This spring, 2016, my family and I went fishing--we love to fly fish. And spring fishing means very cold water and fast flows. Staying upright and finding the fish will be difficult. For safety reasons, I had to wear wading shoes.

Wading shoes are shaped more like blocks than hiking boots. The chunky soles provide better grip on wet rocks. But the design hinders the ankle from flexing. As a result, I’m forced to shuffle when I move up and down boulders and through swift water.

I took the first clumsy step into the river and imagined Frankenstein’s labored walk in the 1931 Frankenstein movie. But a few steps later, I lost my balance but recovered before I toppled over—a subtle reminder to proceed with caution to avoid one of my worst fears from coming true, drowning.

After the shadow proved to be a person I knew, I committed to moving forward to uncover my hidden childhood and how the shadow participated in traumatizing me. But I did so as if I were walking in wading shoes with the weight of Frankenstein on my shoulders--clumsy and laden with fear

And even though I claimed to be a women with faith in God who promises to sustain me and will not let me fall, my faith felt clumsy and laden with doubt. I wanted to turn back and run the other direction. But instead, I considered there was someone stronger than me and beyond my full understanding. And my faith became a rock of hope to prop myself up on as the months ahead of me poured out far more than I was ready to handle. (Proverbs 62:2)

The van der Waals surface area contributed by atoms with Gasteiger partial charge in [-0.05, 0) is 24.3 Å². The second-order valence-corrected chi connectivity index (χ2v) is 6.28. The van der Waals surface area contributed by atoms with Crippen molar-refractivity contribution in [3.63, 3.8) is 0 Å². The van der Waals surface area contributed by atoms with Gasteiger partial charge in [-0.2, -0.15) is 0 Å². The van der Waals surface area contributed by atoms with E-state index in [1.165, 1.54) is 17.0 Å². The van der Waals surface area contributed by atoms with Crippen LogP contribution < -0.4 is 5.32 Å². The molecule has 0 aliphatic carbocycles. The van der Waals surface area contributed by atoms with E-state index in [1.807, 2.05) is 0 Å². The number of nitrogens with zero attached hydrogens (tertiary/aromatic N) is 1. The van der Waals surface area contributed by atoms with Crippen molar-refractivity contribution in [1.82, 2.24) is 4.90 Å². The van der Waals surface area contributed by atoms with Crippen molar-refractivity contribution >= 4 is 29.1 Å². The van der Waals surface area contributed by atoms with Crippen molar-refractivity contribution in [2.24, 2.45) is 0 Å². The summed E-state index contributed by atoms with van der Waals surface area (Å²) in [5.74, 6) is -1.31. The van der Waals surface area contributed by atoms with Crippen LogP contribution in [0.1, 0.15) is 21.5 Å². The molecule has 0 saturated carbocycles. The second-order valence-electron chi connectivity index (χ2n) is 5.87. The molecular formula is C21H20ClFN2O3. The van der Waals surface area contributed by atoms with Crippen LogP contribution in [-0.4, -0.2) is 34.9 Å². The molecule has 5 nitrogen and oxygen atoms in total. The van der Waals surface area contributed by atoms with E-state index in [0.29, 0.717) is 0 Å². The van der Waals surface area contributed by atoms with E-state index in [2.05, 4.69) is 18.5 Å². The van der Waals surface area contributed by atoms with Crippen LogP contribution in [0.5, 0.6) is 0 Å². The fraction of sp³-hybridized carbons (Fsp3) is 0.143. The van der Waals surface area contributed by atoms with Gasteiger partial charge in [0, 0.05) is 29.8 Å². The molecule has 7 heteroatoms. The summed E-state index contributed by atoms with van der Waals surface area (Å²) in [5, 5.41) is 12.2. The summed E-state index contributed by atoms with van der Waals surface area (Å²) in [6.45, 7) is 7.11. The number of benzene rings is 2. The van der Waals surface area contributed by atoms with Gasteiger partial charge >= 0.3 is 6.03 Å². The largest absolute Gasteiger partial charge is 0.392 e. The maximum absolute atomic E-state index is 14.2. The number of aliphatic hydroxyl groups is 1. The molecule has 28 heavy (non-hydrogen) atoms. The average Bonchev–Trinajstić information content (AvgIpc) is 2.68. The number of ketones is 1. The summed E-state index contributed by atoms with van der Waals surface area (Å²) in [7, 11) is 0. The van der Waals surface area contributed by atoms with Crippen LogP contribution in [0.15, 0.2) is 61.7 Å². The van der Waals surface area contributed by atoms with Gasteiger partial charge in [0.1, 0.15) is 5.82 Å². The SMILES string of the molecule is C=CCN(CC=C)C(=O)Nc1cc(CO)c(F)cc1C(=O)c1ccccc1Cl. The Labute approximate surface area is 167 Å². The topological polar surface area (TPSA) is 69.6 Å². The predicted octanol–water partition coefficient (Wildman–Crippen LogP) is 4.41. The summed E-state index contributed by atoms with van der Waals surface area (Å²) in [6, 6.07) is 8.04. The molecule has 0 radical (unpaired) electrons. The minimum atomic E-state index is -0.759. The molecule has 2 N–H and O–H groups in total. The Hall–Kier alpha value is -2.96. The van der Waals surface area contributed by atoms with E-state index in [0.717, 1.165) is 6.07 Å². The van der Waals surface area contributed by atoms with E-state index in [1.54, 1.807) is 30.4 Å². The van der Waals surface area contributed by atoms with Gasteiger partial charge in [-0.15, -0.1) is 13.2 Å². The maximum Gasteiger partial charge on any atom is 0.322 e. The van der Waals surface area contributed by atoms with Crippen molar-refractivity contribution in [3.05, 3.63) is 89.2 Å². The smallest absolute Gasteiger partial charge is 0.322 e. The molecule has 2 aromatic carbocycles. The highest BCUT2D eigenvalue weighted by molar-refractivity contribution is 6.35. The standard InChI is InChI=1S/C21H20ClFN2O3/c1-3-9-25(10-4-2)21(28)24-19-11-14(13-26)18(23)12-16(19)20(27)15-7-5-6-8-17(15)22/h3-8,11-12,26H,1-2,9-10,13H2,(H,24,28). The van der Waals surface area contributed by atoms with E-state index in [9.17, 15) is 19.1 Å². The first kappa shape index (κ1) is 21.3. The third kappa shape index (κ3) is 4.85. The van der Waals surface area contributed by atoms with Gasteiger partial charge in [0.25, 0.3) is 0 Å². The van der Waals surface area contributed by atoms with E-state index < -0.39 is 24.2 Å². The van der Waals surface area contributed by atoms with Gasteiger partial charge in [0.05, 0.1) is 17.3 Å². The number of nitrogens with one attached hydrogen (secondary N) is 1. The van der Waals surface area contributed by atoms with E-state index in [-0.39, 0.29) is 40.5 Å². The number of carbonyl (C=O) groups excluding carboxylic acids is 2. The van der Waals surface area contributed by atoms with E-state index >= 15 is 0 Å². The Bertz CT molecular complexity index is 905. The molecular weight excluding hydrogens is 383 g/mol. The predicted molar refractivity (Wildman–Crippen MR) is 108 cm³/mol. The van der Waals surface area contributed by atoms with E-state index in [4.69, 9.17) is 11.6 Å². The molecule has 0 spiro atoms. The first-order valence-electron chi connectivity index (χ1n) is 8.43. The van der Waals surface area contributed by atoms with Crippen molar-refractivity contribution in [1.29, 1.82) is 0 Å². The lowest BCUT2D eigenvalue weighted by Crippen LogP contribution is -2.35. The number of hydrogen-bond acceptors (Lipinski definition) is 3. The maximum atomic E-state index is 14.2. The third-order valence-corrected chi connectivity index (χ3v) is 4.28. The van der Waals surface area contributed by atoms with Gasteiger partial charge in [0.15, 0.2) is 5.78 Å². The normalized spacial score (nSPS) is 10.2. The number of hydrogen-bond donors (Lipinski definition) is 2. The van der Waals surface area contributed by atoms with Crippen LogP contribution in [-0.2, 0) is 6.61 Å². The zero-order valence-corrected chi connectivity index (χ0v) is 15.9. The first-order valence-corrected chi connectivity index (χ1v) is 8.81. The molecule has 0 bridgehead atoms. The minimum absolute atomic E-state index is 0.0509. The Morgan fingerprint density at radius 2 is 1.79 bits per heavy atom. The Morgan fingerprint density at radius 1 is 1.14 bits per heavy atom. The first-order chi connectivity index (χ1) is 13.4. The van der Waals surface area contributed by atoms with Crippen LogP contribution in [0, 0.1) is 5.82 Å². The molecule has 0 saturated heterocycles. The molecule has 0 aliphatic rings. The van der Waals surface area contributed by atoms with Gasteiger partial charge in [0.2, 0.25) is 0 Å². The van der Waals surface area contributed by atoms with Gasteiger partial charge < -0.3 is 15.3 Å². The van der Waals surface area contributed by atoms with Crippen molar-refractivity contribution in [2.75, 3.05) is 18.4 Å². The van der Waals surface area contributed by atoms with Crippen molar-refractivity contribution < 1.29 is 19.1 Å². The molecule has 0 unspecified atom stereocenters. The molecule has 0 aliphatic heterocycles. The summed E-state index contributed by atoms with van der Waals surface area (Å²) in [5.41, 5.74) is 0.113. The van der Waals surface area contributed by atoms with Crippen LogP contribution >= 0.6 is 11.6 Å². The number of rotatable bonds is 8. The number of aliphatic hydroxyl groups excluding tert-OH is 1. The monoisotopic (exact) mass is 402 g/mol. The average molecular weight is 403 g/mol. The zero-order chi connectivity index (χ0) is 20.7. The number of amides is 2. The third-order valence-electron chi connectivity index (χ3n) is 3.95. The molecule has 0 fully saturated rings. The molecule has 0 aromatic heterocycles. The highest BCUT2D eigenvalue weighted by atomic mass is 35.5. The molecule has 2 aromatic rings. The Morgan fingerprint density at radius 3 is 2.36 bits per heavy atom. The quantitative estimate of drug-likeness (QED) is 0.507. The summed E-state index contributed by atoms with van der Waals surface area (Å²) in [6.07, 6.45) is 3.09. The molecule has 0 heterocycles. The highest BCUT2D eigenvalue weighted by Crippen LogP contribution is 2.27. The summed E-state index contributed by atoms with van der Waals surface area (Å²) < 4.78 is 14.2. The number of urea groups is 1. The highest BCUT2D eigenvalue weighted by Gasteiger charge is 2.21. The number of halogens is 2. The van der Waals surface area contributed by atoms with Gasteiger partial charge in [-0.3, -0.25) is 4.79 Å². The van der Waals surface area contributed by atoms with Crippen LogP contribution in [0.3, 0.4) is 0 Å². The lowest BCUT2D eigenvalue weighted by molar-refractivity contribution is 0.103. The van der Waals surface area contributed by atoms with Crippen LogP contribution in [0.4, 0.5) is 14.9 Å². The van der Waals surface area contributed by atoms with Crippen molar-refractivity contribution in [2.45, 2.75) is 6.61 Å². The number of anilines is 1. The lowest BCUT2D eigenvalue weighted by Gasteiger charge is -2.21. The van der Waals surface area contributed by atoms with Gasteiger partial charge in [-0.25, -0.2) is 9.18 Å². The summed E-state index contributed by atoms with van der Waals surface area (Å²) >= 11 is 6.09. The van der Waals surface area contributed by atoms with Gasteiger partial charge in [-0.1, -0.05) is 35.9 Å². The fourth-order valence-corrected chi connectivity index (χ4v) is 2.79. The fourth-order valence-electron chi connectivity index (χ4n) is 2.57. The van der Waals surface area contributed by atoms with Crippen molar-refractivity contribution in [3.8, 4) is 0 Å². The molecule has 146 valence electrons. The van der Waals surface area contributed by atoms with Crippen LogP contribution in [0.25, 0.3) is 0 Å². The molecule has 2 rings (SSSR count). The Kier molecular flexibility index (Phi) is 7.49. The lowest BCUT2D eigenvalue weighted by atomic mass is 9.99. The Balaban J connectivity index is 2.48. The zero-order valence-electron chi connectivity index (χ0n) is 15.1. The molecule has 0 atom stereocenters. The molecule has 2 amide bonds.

The next two months in therapy proved be another rock for me to lean on. Dr. Barone suggested I write about the emotions and details of abuse that surfaced during the day.

During those months, each morning fear and doubt continued to greet me. Getting out of bed felt like my wading shoes were glued to my feet.

But I took the clumsy steps forward, waded passed the fear and doubt, and found time to write. Even if I wrote one sentence, it helped lighten the emotional load.

After I wrote, I prayed that the pain on the inside would subside and heal. Sometimes I hurt too much to pray in words, so I opened my Bible and discovered the Psalms. Psalm 5 became my constant companion, another rock for me to lean on.

Calling for help does not mean you're weak. It means you're wise. Find help.

 
 

Be safe. Be accurate. Be brave.

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